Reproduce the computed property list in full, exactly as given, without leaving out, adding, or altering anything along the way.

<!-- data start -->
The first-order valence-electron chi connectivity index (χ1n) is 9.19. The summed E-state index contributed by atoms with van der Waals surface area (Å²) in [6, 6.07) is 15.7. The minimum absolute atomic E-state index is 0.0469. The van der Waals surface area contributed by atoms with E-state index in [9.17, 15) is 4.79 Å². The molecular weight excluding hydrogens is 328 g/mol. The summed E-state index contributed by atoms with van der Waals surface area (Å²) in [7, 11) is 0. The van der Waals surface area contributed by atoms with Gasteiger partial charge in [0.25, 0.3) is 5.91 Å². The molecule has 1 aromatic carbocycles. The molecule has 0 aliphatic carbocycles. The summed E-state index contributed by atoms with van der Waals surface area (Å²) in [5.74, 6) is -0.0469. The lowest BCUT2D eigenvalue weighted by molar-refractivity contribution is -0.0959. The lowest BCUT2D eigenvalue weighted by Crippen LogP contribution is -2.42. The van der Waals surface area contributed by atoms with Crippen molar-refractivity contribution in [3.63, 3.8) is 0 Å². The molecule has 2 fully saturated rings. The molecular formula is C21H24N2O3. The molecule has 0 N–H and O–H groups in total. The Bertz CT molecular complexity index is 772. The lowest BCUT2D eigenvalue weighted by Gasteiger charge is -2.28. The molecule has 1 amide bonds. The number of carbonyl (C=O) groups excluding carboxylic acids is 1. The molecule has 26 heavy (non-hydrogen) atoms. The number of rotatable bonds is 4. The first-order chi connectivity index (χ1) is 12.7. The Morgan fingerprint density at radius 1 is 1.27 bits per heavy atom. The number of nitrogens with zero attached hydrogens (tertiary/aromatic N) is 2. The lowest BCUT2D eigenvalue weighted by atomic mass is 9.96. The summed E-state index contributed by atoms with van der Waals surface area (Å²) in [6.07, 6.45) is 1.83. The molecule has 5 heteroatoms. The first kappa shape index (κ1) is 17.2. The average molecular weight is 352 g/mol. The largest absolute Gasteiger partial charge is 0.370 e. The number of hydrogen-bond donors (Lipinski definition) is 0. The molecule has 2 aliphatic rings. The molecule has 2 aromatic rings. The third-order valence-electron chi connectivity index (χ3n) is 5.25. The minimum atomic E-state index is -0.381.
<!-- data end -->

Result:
The first-order valence-electron chi connectivity index (χ1n) is 9.19. The summed E-state index contributed by atoms with van der Waals surface area (Å²) in [6, 6.07) is 15.7. The minimum absolute atomic E-state index is 0.0469. The van der Waals surface area contributed by atoms with E-state index in [9.17, 15) is 4.79 Å². The molecular weight excluding hydrogens is 328 g/mol. The summed E-state index contributed by atoms with van der Waals surface area (Å²) in [7, 11) is 0. The van der Waals surface area contributed by atoms with Gasteiger partial charge in [0.25, 0.3) is 5.91 Å². The molecule has 1 aromatic carbocycles. The molecule has 0 aliphatic carbocycles. The summed E-state index contributed by atoms with van der Waals surface area (Å²) in [5.74, 6) is -0.0469. The lowest BCUT2D eigenvalue weighted by molar-refractivity contribution is -0.0959. The lowest BCUT2D eigenvalue weighted by Crippen LogP contribution is -2.42. The van der Waals surface area contributed by atoms with Crippen molar-refractivity contribution in [3.63, 3.8) is 0 Å². The molecule has 2 fully saturated rings. The molecular formula is C21H24N2O3. The molecule has 0 N–H and O–H groups in total. The Bertz CT molecular complexity index is 772. The lowest BCUT2D eigenvalue weighted by Gasteiger charge is -2.28. The molecule has 1 amide bonds. The number of carbonyl (C=O) groups excluding carboxylic acids is 1. The molecule has 26 heavy (non-hydrogen) atoms. The number of rotatable bonds is 4. The first-order chi connectivity index (χ1) is 12.7. The Morgan fingerprint density at radius 1 is 1.27 bits per heavy atom. The number of nitrogens with zero attached hydrogens (tertiary/aromatic N) is 2. The lowest BCUT2D eigenvalue weighted by atomic mass is 9.96. The summed E-state index contributed by atoms with van der Waals surface area (Å²) in [6.07, 6.45) is 1.83. The molecule has 5 heteroatoms. The first kappa shape index (κ1) is 17.2. The average molecular weight is 352 g/mol. The largest absolute Gasteiger partial charge is 0.370 e. The number of hydrogen-bond donors (Lipinski definition) is 0. The molecule has 2 aliphatic rings. The molecule has 2 aromatic rings. The third-order valence-electron chi connectivity index (χ3n) is 5.25. The minimum atomic E-state index is -0.381.